Reading Time: 5 minutes

One of the most important things in every game, that gives each player a feeling of diving into gameplay, is a feedback. Game feedback can be expressed in many different ways but the main idea behind is the same – the player must feel that the game reacts on any action or event that happens. Feedbacks can be different, starting with a sound or visual effect and ending with narrative or storyline changes.

A couple of real examples where the feedback is missing:

  • FPS. The player shoots but the gun stays frozen on the screen. To add some realism the gun can simulate kickback with an appropriate animation.
  • Horror game. The player goes through the typical “dangerous” tunnel and at the end of it meets the creature and begins a fight. And game turns into “hack and slash”, but having creepy sound effects in the tunnel can make a real horror-like atmosphere.

Usually, a good feedback does not need to be difficult or complex. It is even vice versa, very often it is enough to play a simple sound or shake the camera in some concrete moment and it already can contribute a lot to the gameplay. One very popular example when the player expects to have a feedback is damage infliction. When someone hits you, you want to know this. This feedback is usually implemented as a camera shake, that simulates a head shake after hit. From the first sight it seems not very clear how to simulate this but in Unity it can be done in one line of code!

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Using multiple cameras in Unity

Reading Time: 6 minutes

Game Development is full of surprises. Completely different problems can be solved with the help of a pretty similar solutions. Let’s take two examples:

  1. Post Effects. This is a very powerful mechanism of adjusting the rendered picture right before displaying it on the screen. Using the effects it is pretty easy to add the fog or increase the brightness, etc. But in case if the game screen displays not only the environment but also some UI elements (health bar, number of points, etc) it turns to be a problem to apply the effects only to the particular part of the picture skipping UI.
  2. First Person Shooter. Having first person view in the game the player always sees own gun. This gun is usually attached to the player’s model. The model itself has a collider that interacts with the environment (detects collisions and prohibits passing through the walls, etc). In case if the player has to come up to the wall very closely it can happen that the gun can pass through the wall. Having a separate collider attached to the gun would not solve the problem since it would block the player from coming close to the wall.

But how to deal with these, at first sight, different problems?

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Unity Transform* methods explained. Part I – TransformDirection.

Reading Time: 8 minutes

In general, game engines deal a lot with geometry. Everything like point, vector, line or 3D model can be represented as a set of Coordinates. Each Coordinate must be related to some Coordinate Grid.

Usual Coordinate Grid is represented by its origin (starting point) and a set of axis.

Unity supports two types of Coordinate Grids (also called Spaces):

  • World – single for the whole scene with the fixed origin bound to the scene center.
  • Local – one per each object within the scene but with the origin bound to the object pivot.

Very often it is required to transform a coordinate from one space to another. To do this operation Unity provides a set of methods:

  • TransformDirection
  • TransformPoint
  • TransformVector
  • InverseTransformDirection
  • InverseTransformPoint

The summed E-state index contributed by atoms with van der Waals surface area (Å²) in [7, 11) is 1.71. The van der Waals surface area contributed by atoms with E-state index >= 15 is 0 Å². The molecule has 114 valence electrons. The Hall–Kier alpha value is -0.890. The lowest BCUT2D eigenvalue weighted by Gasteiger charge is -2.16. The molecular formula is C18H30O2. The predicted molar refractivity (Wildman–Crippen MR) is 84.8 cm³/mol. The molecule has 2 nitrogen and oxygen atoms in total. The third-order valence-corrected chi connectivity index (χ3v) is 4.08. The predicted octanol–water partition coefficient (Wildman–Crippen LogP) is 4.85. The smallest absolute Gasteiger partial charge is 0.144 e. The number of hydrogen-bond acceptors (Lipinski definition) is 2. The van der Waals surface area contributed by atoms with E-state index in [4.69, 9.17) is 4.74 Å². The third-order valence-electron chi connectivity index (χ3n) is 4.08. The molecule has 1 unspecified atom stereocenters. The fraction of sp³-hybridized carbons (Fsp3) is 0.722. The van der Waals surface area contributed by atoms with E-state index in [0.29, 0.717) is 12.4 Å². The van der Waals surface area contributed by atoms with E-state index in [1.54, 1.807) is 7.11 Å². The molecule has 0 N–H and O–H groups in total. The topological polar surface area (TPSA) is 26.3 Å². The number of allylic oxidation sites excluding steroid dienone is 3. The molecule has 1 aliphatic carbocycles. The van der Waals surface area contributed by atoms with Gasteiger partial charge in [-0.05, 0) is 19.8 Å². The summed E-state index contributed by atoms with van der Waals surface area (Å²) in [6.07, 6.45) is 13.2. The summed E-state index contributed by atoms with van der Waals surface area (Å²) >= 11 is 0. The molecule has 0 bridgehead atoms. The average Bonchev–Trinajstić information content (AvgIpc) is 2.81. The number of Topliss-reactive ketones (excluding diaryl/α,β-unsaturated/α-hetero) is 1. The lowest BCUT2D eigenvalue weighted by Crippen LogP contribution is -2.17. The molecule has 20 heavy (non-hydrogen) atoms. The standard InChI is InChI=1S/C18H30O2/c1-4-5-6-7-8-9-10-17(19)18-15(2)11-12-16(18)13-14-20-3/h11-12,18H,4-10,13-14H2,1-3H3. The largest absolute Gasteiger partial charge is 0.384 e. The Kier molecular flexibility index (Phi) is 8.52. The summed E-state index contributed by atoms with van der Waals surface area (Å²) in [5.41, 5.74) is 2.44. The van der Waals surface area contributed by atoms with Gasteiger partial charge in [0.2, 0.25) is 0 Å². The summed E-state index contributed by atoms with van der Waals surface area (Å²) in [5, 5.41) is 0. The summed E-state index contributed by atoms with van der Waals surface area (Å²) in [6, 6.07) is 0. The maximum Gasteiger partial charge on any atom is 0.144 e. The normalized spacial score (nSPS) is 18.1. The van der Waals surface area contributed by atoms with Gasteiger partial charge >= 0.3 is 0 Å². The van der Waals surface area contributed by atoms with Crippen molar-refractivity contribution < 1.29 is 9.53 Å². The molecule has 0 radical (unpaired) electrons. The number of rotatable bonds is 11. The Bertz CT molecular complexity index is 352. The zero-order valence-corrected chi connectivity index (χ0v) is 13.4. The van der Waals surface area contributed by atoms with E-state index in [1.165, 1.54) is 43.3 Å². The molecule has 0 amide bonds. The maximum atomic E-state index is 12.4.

• InverseTransformVector

The first 3 methods do a transformation from the local space to the world space and the last 3 do the opposite operation. The reason why there is not only one method but a set is following: different types of transformation can be dependent on different factors like rotation, position or scale of the coordinate’s owner (the owner of the local space). The documentation for each method is quite short but the transformations behind are not so trivial.

The goal of this set of articles is a detailed explanation with illustrations of each transformation. This should give a clear understanding of each method and allow to do a wise choice during development.

For better comprehension, the explanation of all three transformation types is divided into parts: one for each type. Current post is about TransformDirection method 1 .


Can C# struct be assigned to null?

Reading Time: 3 minutes

Types in C# are divided into two groups:

  • reference types (classes);
  • value types (primitives, structs).

The variables of the first group contain the references to the object instances. That is why these variables can be null, means pointing to nothing, or not initialized. But as for the latter group, the variables of it are stored directly as values without references. In this case, null cannot be assigned.

At the same time, C# allows to wrap value types into Nullable struct to make them “optional” and capable for later initialization.

This can be done in the following way:

Nullable<int> value = null;

besides, there is a short notation for the same part of code:

int? value = null;

Nice. But wait a second, Nullable is a struct and structs are value types. How come that it can be assigned to null?

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GrabPass Blending

Reading Time: 6 minutes

The color palette is very important for games. It allows to percept the action on a screen more naturally. But it also brings additional complications during development. For example, due to similar tint, the background can mask foreground elements.

This problem can be solved by the designer having those elements properly painted (not just a solid color but also adding some gradients, etc.). But this solution can be applied to the elements that are static. Whenever the background shifts the result becomes broken.

At this moment the most suitable solution would be blending of colors controlled in time. In Unity Game Engine this can be done via shader.